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DEFERRED MAINTENANCE: From the sounds of it, Kennedy Space Center is starting to resemble downtown Detroit in the mid 80’s.

This doesn’t sound good at all. But it’s entirely predictable. When your funding comes from the federal budget rather than investors, there is less incentive to maintain your capital — just use it until it wears out, patch it up to keep it going, and beg for money to replace the old equipment with something bright and shiny new. It’s not like you ever have to recoup the investment or anything. Better to throw a hundred million a year into pork programs and set-asides instead of preventative maintenance and upgrades, and then cry for emergency funding when everything falls to pieces.

From what I can glean from the article and personal knowledge, the “priority” scheme described in the article sounds an awful lot like an “expediting” arrangement — a system in which tasks are continually reprioritized based on urgency, rather than following an orderly, planned schedule. It doesn’t take much for such systems to become corrupted — crisis becomes the norm, with every task being inflated to a “top priority” in order to bump it to the head of the queue and maybe get it addressed. Mundane, routine “broken windows” type tasks then don’t get addressed, as the people involved know that such matters will never be assigned a high enough priority for action to be taken…”Why bother?” becomes the ingrained response to those small issues, until they eventually snowball into an attention-getting crisis.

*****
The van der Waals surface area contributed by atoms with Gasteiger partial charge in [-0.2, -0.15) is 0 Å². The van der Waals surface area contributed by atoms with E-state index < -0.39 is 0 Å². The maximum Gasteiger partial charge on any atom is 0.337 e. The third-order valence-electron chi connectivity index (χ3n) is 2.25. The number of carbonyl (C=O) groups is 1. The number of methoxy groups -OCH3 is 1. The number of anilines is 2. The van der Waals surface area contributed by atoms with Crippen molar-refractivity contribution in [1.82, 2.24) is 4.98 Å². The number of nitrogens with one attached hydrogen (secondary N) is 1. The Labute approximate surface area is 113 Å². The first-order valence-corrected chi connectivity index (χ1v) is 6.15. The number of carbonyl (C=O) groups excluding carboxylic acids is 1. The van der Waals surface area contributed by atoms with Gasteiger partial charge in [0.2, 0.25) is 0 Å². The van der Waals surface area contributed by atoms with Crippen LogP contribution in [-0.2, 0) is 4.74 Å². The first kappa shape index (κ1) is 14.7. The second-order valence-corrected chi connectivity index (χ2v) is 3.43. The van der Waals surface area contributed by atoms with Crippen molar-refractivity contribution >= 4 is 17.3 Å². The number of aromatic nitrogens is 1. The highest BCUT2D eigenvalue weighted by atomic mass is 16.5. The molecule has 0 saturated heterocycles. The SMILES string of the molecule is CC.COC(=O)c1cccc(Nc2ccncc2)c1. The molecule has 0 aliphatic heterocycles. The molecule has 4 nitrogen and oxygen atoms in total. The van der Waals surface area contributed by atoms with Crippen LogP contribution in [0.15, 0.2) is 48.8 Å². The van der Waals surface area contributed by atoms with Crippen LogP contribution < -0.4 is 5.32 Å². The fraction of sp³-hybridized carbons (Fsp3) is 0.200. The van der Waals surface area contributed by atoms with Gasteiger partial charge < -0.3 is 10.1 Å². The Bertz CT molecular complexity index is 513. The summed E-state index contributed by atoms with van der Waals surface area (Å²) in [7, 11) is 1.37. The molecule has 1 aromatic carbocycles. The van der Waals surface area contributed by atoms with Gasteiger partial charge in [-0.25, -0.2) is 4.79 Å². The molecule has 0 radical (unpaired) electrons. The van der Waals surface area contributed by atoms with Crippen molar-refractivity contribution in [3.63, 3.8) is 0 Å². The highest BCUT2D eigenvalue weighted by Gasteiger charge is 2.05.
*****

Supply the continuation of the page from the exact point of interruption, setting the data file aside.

You can bet that the bulk of the maintenance backlog at KSC started out this way, as little problems. The little drip in the roof that could have been patched before it turned into a torrent that caused structural damage. The spot of peeling paint that grew into a serious corrosion issue because no one came to touch it up. The ten-thousand-dollar specialty tools that sit unused because a five-dollar consumable part is out of stock and the order for more doesn’t have a high enough priority. It isn’t just big, headline-grabbing breakdowns like cracked flowliners or vent lines or crawler bearings, it’s the simple housekeeping stuff that isn’t getting addressed.

(In fairness, the crawlers have probably more than recouped their initial investment, in the sense that they have lasted many times longer and been used many more times than they were in the program for which they were built. Which just proves the point — built correctly, and properly maintained, your infrastructure can last a long, long time. I have serious trouble believing that, if the facilities had been properly managed through careful use of the funds already available over the years, the maintenance problem would be as great as it is.)

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